Academic journal article Innovation: Organization & Management

The Effect of External Network Competence and Intrafirm Networks on a Firm's Innovation Performance: The Moderating Influence of Relational Governance

Academic journal article Innovation: Organization & Management

The Effect of External Network Competence and Intrafirm Networks on a Firm's Innovation Performance: The Moderating Influence of Relational Governance

Article excerpt

Over the past decades, firms have been increas- ingly innovating within networks rather than through in-house R&D (Lichtenthaler, 2009; Tushman, 2004). An inter-organizational network is considered to be an alternative for internal innovation because it can both reduce the economic risks associated with innovation and increase the pool of diverse resources needed to introduce new products successfully (Powell, Koput, & Smith-Doerr, 1996; Rampersad, Quester, &Troshani, 2010). While the beneficial impacts of collaborative innovation are generally acknowledged in existing research, its failure rate is relatively higher. So how to effectively manage an innovation network presents a great challenge for many firms (Hedaa, 1999). Here external network competence refers to the capability to obtain information and resources by identifying value and opportunities that external networks provide, and also by developing, maintaining and using network relationships (Möller & Hahnen, 1999; Ritter & Gemünden, 2003).

Despite increasing interest in this topic, several aspects of innovation network remain underdevel- oped. First, though extant literature highlights the important role of external and intrafirm network in facilitating innovation, it is still unresolved and unexplored as to how an external network inter- acts with an intrafirm network to affect a firms innovation performance (Tsai, 2001). Extant research has tended to investigate network link- ages only in isolation, focusing exclusively on either interfirm linkages, i.e., among business units of independent organizations (Gulati, 1995; Rowley, Behrens, & Krackhardt, 2000) or inter- nal linkages among a multidivisional firm's dif- ferent business units (Hansen, 1999). Because external and intrafirm networks play different roles in the process of innovation, and resources brought by an external innovation network can contribute to a firm's innovation only after they can be absorbed effectively through an intrafirm network (Cohen & Levinthal, 1990), examining the effects of interfirm and intrafirm networks on innovation simultaneously, and how they inter- act with each other, is important (Reagans & Zuckerman, 2001).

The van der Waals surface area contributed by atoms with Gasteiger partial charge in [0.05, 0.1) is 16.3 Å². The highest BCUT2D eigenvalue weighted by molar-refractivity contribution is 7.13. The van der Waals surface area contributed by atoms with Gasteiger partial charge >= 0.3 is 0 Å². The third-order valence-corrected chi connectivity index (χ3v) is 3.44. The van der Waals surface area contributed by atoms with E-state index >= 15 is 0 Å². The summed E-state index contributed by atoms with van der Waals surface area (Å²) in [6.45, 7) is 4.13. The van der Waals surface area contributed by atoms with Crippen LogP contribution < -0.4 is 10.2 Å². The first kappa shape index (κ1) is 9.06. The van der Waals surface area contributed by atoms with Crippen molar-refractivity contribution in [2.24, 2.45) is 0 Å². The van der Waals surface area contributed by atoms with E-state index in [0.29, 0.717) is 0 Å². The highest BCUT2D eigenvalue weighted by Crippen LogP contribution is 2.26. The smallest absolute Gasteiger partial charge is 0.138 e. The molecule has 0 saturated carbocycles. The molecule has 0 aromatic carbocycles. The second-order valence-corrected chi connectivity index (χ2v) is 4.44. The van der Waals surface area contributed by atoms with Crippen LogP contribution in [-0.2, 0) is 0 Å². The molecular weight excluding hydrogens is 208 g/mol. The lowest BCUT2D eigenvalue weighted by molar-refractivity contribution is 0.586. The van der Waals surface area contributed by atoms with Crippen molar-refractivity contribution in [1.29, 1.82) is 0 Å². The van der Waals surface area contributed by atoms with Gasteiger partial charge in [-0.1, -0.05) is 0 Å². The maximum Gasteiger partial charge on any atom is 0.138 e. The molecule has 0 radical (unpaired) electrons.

Second, even though collaborating with dif- ferent external partners might seem likely to sub- stantially enhance innovation due to the amount and variety of knowledge to be shared, according to transaction cost theory the efficiency of an external network might be damaged by oppor- tunistic behavior (Williamson, 1985), especially in emerging economies. Prior research has noted that emerging economies represent an institu- tional context characterized by a lack of well- established legal frameworks (Hoskisson, Eden, Lau, & Wright, 2000). Relational governance has therefore been proposed as an important supple- ment to weak legal frameworks and enforcement, by promoting information sharing and deep col- laboration, and by mitigating opportunistic risks and conflicts among involved parties (Li, Poppo, & Zhou, 2008; Poppo, Zhou, & Zenger, 2008), thereby significantly influencing the role of exter- nal networks in firm innovation performance. So far, however, little theoretical or empirical work has investigated the role of relational governance in inter-organizational innovation networks (Thorgren, WIncent, & Ortqvist, 2009).

Building on innovation network and rela- tional governance theories, we develop a frame- work to examine the effects of external network competence and intrafirm networks on firm innovation performance. We first consider how external network competence and intrafirm networks affect firm innovation performance individually. We further examine the moderat- ing effects of intrafirm networks and relational governance on the relationship between external network competence and innovation outcome. Using empirical evidence from China, the pres- ent study contributes to innovation management literature by investigating the combined role of external network competence and intrafirm net- work in a comprehensive framework, and the contingent role of external network competence in emerging economies. …

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